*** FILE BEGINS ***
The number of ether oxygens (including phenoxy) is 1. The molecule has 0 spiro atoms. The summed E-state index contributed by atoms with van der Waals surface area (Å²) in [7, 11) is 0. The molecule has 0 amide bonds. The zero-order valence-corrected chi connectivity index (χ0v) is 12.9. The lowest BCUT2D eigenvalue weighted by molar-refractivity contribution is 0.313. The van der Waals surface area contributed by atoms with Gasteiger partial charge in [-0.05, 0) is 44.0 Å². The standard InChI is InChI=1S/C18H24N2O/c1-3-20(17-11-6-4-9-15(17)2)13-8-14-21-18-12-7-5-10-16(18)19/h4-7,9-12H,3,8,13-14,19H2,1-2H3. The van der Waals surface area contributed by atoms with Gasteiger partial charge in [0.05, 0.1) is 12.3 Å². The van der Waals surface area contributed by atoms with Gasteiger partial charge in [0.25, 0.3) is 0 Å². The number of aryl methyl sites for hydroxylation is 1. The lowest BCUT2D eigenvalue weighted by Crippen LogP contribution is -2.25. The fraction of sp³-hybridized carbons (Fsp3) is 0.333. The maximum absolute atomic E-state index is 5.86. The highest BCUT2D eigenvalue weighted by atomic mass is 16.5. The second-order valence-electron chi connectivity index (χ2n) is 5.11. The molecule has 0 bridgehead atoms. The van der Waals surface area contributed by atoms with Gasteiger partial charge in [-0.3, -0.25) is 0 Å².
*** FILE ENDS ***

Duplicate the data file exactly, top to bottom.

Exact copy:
The number of ether oxygens (including phenoxy) is 1. The molecule has 0 spiro atoms. The summed E-state index contributed by atoms with van der Waals surface area (Å²) in [7, 11) is 0. The molecule has 0 amide bonds. The zero-order valence-corrected chi connectivity index (χ0v) is 12.9. The lowest BCUT2D eigenvalue weighted by molar-refractivity contribution is 0.313. The van der Waals surface area contributed by atoms with Gasteiger partial charge in [-0.05, 0) is 44.0 Å². The standard InChI is InChI=1S/C18H24N2O/c1-3-20(17-11-6-4-9-15(17)2)13-8-14-21-18-12-7-5-10-16(18)19/h4-7,9-12H,3,8,13-14,19H2,1-2H3. The van der Waals surface area contributed by atoms with Gasteiger partial charge in [0.05, 0.1) is 12.3 Å². The van der Waals surface area contributed by atoms with Gasteiger partial charge in [0.25, 0.3) is 0 Å². The number of aryl methyl sites for hydroxylation is 1. The lowest BCUT2D eigenvalue weighted by Crippen LogP contribution is -2.25. The fraction of sp³-hybridized carbons (Fsp3) is 0.333. The maximum absolute atomic E-state index is 5.86. The highest BCUT2D eigenvalue weighted by atomic mass is 16.5. The second-order valence-electron chi connectivity index (χ2n) is 5.11. The molecule has 0 bridgehead atoms. The van der Waals surface area contributed by atoms with Gasteiger partial charge in [-0.3, -0.25) is 0 Å².